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How Big Data & Hadoop are Revolutionizing the Insurance Industry

The insurance industry doesn’t change often, and it doesn’t change quickly. For most of the history of this industry, insurance actuaries have depended on a body of internal data, primarily loss history information, to set rates and develop new products. Then, insurance companies began to incorporate third-party data into their analytics – most notably, the use of credit scores to determine which of the insured would be safe drivers.

As it happens, there is a correlation between people who pay their bills in a timely fashion and those who drive safely. This use of data outside a customer’s own driving record has caused no shortage of controversy in consumer groups.

With the innovation of Hadoop and the ready availability of ever-growing sources of data, the insurance industry can now move far beyond their own historical data. These new data sources and analytical tools empower insurers to glean deeper insight into all sorts of customers (life insurance, property and casualty, health, etc.), and even helps them determine what new products will be both popular and lucrative. Big data and Hadoop can also help actuaries determine suitable rates for those products. Here’s what these developments bring to the insurance industry’s table.

Beyond Internal Actuarial Data


When internal historical data on claims is combined with data from the government, medical industry, and other external sources, actuaries get a much deeper, more accurate picture of their insured and liabilities.

There is a growing body of resources for data that can be used to predict things like illnesses, accidents, and outcomes. For example, the government, the healthcare industry, educational organizations, the manufacturing industry, the energy sector, business, and others are collecting growing bodies of data continually. Within these data sets, insurers are finding new correlations that can be used both to assess current risk and to predict future risks.

For example, how many floods or fires will an insurer have to cover within a given geographical region? What are the chances that a 44-year-old white male industrial worker with no family history will develop Parkinson’s disease? How do things like dental care, pet ownership, number of marriages, and a preference for coffee over tea affect a person’s driving record or life expectancy? New correlations are emerging all the time, powered by data that is readily available from social media, government records, mobile devices, online search histories, and other consumer and business sensors and data sources.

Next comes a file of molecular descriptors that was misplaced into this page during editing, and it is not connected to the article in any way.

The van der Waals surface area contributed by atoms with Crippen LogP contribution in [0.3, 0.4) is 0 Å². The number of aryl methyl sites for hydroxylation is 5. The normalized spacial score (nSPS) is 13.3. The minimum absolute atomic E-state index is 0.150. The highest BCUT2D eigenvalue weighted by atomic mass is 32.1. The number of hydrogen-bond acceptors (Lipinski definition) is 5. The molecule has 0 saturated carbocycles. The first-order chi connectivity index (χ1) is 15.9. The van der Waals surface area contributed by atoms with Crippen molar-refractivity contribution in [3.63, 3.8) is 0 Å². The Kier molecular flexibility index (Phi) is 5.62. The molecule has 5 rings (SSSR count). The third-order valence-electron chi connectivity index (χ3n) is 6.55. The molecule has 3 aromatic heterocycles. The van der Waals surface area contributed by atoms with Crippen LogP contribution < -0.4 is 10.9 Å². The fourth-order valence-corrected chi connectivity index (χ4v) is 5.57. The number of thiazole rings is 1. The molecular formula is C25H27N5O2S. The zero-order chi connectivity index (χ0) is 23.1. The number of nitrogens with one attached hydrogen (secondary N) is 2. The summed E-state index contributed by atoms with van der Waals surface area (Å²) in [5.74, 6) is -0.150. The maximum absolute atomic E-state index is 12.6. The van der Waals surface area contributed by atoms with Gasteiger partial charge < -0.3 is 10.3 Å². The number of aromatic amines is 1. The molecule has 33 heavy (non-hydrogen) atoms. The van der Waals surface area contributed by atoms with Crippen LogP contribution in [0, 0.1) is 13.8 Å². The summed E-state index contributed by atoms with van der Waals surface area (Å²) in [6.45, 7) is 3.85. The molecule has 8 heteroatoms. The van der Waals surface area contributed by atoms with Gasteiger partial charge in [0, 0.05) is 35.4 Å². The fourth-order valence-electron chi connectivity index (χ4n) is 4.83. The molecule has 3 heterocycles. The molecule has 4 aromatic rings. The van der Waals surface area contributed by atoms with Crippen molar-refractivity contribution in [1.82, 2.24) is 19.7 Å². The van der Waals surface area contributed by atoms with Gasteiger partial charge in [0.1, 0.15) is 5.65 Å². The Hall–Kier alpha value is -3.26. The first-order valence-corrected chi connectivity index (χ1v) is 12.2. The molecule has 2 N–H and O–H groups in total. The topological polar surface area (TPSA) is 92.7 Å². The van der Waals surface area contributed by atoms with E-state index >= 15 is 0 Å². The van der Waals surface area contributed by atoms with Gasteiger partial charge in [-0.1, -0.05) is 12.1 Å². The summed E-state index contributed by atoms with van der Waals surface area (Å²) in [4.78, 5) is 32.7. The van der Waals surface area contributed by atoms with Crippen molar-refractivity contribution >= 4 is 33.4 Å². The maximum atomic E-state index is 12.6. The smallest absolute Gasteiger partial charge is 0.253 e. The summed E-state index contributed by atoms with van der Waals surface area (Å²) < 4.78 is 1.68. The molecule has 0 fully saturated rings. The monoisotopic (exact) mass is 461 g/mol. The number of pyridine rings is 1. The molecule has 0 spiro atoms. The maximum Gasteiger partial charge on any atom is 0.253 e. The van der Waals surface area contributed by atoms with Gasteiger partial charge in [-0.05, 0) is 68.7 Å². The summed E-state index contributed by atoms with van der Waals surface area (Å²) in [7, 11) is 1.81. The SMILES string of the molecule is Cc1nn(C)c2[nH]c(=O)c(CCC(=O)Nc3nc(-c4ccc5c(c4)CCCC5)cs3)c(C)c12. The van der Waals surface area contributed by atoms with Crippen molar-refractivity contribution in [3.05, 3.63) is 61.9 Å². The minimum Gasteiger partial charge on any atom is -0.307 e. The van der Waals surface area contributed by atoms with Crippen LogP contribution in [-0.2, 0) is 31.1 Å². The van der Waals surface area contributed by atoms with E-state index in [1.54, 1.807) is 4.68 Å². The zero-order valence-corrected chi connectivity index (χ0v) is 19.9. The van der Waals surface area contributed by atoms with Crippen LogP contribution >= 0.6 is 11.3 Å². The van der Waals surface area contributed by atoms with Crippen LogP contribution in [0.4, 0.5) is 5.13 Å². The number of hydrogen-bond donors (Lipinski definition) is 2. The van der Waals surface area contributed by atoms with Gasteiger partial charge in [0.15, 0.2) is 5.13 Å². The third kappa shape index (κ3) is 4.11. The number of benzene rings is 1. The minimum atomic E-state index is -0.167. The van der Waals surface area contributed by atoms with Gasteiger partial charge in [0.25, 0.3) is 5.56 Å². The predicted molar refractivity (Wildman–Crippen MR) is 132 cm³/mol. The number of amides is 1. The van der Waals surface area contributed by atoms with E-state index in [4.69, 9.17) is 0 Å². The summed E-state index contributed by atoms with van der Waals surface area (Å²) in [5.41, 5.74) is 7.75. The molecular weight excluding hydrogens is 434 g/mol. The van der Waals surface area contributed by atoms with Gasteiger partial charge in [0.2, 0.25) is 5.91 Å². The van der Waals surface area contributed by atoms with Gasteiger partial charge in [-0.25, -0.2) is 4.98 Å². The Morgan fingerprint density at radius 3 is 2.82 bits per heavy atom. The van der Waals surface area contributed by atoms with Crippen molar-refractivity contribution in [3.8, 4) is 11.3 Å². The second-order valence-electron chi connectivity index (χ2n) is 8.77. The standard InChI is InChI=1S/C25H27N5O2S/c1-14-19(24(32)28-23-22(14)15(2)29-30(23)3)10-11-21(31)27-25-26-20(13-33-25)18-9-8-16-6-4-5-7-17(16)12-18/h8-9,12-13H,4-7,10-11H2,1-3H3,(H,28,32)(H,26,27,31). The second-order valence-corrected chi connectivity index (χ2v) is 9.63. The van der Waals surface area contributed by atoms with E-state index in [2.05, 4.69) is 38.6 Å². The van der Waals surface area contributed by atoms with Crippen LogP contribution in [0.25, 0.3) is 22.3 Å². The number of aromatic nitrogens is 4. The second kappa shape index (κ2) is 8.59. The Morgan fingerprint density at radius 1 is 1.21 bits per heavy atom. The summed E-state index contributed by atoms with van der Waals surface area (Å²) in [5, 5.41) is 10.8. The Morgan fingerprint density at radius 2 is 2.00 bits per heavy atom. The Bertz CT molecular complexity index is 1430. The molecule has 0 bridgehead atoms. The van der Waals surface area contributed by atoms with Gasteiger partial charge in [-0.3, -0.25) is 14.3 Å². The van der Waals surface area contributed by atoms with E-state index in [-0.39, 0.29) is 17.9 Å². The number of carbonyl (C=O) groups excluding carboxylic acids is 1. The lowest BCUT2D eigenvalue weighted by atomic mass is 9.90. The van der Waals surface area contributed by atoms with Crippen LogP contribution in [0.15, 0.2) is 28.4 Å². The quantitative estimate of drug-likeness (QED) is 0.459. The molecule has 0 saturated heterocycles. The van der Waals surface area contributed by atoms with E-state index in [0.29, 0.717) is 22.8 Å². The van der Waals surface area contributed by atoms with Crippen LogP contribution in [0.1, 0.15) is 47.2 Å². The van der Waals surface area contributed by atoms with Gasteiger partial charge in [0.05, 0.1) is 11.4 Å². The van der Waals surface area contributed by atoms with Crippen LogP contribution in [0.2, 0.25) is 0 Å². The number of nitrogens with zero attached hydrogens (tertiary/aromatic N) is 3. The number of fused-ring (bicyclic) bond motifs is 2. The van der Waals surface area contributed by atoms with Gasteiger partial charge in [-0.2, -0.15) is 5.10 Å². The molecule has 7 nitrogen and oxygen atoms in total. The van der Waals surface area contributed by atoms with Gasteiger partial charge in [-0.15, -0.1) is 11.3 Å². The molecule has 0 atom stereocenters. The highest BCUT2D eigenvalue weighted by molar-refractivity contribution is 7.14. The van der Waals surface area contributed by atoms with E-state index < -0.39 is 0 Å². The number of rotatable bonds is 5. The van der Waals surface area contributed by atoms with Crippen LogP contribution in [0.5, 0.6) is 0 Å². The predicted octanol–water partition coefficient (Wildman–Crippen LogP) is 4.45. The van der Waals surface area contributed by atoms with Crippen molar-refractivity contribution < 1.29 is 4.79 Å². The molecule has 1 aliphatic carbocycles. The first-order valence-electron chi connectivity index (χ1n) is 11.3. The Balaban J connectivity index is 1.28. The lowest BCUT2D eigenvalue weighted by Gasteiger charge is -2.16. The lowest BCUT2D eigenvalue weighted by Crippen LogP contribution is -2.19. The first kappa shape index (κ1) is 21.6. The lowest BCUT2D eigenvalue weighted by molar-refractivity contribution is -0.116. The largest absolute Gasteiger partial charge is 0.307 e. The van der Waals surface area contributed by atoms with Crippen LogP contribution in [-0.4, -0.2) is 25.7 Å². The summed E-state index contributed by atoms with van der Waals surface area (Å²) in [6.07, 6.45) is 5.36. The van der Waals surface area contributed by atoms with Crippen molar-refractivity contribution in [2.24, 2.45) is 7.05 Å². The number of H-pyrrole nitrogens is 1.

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Better Tools for Analyzing Data & Finding Correlations

Of course, the ready availability of data doesn’t alone make for better prediction of liability or improved product development. Hadoop is an open-source framework for big data analytics, and quickly became synonymous with big data and analytics. While Hadoop began as a rather complex and daunting platform, new technologies have made it easier to use, empowering insurance companies to make use of it for all sorts of analysis and predictive modeling.

For example, insurance companies have long depended on mainframe computers for storing and processing data. Now, many are faced with the rather daunting challenge of offloading this transactional, customer, historical, and other data into Hadoop for analytical purposes.

Other Uses Insurance Companies Have for Big Data and Hadoop


Big data is useful for setting premiums and developing products for property and casualty, life insurance, health insurance, worker’s comp policies and much more.

Aside from setting premiums and developing new products, what are insurance companies using big data and Hadoop to do?

  • Detect fraud
  • Provide assistance to their insured by educating and empowering them to live healthier lifestyles and make smarter choices
  • Improve the customer experience
  • Improving things like workplace safety by educating employers on conditions that lead to increased or decreased worker’s compensation claims
  • Marketing and sales, much like retailers and e-commerce businesses do

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